Wednesday, October 5, 2011

Ryan Adams - Sad Dracula

Ryan Adams  at Oracle Arena, from the HAD Archive

The impending release of Ryan Adams' Ashes And Fire has had us champing at the bit for a while now, and  as a result we've been digging through the (extensive) archives of Ryan's prolific career to sate our needs until the album finally came around (which, if you're paying attention, it has).  As we dug through all the demos, unreleased studio sessions and live tracks, one in particular caught our ears this week: Sad Dracula.

Culled from the days when Adams was posting a new record (yes, you read that correctly) on his website almost weekly, Sad Dracula is one of Adams' many alternate egos adopted for these projects (others included such notables as Ghetto Birds, Warren Peace, and WereWolph).  In fact there are two albums under the Sad Dracula moniker Fasterpiece and Let It B-Minus.  Both are surprisingly finished as studio records, and offer an amazing double album from Adams' rock persona, at arguably its strongest in quite a while.

For us, the more rocking side of Ryan Adams has always been a compliment to his introspective acoustic jams.  The yin-yang of Rock N Roll and Love Is Hell served to cement in our minds the breadth of Adams' talent, and his ability to wear many hats.  As one might guess, this preference has left the last few years of official releases longing for some balance.  While the Cardinals can definitely rock out live, their records (with the exception of the recent III/IV) tend to be on the mellower side, while not getting all the way down to the introspection that is promised by Ashes And Fire.  As such, Sad Dracula has been our Ryan Adams rock and roll treat for the past week and a half.

In short, Sad Dracula is a set of straight-ahead demos for 23 songs.  All songs are performed by a 5 piece band (presumably the Cardinals), and all of them blaze with a rawness and honesty that simply hasn't been heard on any of Adams' rock records.  Part of the problem with Adams is that when he drifts into the rock and roll vibe in the studio, the results inevitably become so manicured that he gets written off as being a poppy sell out, or simply mocking the status quo.  By contrast, Adams' live show is populated with so much heart-on-sleeve soulful rock riffs, that he can sell out venues anywhere he goes.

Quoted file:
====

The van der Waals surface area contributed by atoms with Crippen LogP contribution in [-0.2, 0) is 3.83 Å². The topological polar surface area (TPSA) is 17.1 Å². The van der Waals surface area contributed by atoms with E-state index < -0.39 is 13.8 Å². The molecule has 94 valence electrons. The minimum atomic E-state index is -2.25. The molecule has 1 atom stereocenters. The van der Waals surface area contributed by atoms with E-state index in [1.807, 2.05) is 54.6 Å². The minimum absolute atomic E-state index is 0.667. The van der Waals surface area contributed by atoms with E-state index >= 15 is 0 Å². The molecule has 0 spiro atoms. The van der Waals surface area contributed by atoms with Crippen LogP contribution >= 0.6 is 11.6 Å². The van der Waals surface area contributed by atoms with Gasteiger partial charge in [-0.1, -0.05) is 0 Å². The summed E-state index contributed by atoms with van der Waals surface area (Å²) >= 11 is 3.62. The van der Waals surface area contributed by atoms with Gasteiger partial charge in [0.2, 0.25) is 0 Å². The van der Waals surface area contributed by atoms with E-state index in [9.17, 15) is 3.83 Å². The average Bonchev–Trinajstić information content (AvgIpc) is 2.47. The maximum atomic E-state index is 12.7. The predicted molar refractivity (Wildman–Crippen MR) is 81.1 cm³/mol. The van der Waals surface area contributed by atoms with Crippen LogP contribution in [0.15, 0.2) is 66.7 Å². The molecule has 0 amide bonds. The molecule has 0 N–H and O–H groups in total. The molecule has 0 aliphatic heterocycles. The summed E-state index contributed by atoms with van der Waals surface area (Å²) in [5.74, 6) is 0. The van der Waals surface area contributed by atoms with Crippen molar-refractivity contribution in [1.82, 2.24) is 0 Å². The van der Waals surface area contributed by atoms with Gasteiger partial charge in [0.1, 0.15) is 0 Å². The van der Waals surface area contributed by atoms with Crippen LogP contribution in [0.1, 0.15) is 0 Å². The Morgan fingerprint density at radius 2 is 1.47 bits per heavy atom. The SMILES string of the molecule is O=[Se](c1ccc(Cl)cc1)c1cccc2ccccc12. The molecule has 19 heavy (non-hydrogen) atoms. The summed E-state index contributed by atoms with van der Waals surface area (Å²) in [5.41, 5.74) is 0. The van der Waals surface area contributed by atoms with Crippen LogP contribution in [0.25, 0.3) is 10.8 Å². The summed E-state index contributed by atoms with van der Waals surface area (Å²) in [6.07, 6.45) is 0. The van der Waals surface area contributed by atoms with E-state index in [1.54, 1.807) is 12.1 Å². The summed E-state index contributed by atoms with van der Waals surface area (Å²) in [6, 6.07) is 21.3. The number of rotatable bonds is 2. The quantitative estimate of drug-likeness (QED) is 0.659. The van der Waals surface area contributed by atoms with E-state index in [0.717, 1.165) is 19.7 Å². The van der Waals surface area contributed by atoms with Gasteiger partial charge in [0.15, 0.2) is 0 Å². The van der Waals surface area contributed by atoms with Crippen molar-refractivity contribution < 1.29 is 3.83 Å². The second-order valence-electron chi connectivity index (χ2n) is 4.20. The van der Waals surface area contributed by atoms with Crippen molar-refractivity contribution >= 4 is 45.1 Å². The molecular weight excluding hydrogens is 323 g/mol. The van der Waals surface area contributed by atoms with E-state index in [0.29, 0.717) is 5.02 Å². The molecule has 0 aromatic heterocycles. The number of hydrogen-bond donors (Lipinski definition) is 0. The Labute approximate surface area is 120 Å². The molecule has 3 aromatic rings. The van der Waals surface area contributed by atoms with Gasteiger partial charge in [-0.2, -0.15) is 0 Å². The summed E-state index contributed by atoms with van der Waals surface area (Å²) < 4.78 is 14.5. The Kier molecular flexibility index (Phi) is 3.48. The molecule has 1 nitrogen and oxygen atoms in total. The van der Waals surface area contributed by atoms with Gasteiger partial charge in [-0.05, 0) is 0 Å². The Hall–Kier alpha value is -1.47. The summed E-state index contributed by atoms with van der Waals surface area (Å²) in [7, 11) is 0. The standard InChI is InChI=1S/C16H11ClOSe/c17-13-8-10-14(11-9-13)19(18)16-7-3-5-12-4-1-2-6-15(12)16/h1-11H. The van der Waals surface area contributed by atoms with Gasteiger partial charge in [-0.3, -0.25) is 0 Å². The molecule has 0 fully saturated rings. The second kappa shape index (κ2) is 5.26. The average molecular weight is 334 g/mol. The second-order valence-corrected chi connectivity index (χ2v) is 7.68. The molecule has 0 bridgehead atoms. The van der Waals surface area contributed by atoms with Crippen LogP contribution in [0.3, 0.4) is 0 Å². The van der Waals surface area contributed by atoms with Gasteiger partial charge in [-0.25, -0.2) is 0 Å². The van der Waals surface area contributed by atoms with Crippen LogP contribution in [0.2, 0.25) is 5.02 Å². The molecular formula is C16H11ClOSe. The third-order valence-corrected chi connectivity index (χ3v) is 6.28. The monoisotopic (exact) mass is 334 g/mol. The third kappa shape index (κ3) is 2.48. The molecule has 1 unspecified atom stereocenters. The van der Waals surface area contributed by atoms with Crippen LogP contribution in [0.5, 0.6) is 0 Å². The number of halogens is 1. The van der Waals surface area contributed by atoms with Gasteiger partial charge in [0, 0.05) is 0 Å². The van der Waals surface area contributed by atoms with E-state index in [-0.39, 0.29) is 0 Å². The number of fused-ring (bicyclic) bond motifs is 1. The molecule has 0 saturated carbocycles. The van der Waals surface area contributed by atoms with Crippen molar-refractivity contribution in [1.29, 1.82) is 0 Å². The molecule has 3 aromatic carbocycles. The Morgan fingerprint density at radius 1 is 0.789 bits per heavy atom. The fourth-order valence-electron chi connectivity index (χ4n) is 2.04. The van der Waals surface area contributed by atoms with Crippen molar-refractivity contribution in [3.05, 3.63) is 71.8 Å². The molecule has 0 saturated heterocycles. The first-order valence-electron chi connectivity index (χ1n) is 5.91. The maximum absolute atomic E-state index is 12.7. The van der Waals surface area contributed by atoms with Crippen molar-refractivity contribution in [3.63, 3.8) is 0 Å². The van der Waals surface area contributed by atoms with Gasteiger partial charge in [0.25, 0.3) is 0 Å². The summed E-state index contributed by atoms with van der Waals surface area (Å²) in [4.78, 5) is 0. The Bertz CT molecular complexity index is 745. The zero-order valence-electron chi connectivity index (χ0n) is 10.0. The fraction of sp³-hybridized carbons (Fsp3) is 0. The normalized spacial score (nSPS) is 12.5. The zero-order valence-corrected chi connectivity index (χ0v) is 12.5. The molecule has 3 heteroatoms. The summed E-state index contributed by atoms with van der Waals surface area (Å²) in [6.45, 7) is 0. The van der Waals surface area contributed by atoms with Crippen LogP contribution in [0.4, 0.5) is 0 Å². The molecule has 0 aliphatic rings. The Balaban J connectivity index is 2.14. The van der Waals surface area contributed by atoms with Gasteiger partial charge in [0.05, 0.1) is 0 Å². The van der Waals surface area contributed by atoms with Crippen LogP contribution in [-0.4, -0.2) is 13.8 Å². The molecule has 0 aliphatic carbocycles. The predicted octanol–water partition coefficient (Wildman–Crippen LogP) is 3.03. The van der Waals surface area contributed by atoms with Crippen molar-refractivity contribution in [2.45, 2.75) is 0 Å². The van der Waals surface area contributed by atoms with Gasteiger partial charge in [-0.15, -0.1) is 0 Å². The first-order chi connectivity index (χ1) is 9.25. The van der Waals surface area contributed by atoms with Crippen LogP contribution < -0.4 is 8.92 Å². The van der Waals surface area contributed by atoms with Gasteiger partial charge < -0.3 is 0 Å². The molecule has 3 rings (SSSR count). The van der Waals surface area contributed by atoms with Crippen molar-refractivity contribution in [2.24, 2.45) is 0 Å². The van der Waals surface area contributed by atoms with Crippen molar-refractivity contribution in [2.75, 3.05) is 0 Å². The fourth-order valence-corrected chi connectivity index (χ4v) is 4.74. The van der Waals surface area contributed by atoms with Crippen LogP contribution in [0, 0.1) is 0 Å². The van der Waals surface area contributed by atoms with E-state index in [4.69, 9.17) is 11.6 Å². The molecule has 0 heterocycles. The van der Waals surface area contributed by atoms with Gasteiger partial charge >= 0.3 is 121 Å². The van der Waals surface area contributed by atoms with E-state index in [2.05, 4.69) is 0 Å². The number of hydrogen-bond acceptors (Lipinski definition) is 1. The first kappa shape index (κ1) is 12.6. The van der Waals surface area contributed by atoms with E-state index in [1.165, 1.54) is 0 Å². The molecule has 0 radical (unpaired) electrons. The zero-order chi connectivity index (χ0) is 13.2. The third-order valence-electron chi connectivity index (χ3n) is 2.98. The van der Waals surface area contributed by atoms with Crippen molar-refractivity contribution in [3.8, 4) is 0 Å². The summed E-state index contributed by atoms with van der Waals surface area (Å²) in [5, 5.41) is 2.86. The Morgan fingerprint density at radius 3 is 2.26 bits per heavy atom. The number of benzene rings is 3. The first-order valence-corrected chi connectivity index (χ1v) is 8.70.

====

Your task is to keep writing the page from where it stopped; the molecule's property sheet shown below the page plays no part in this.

Sad Dracula finally takes that live feel and brings it into the studio.  If you saw the Cardinals live over the past five years, then these are the records you always wanted to hear.  There are early versions of "Dear Candy" and "Natural Ghost", as well as "Lost & Found", which appeared on PaxAm's digital singles series.  Suffice it to say, those are just 3 of 23, and the rest are on par.  

Now, granted, Sad Dracula is not perfect.  Tracking in at two records and twenty three tracks, it probably could be trimmed to one and twelve.  However, that doesn't change the fact that the real gem here is not the songwriting (although much of it is very, very, good) - it is the essence of a fantastic live band, captured in the studio in a very real and visceral way that simply cannot be faked.  If you have any love for Ryan Adams or the Cardinals, then that reward is nothing short of magnificent.

While the Sad Dracula records did stream on the internet, they were never officially released, and have been gradually appearing track by track.  Out of respect for Adams' founding his own label and really investing in the record business, we're going to forgo posting a link.  Nonetheless, like most things on the internet, if you really want it you can probably find it.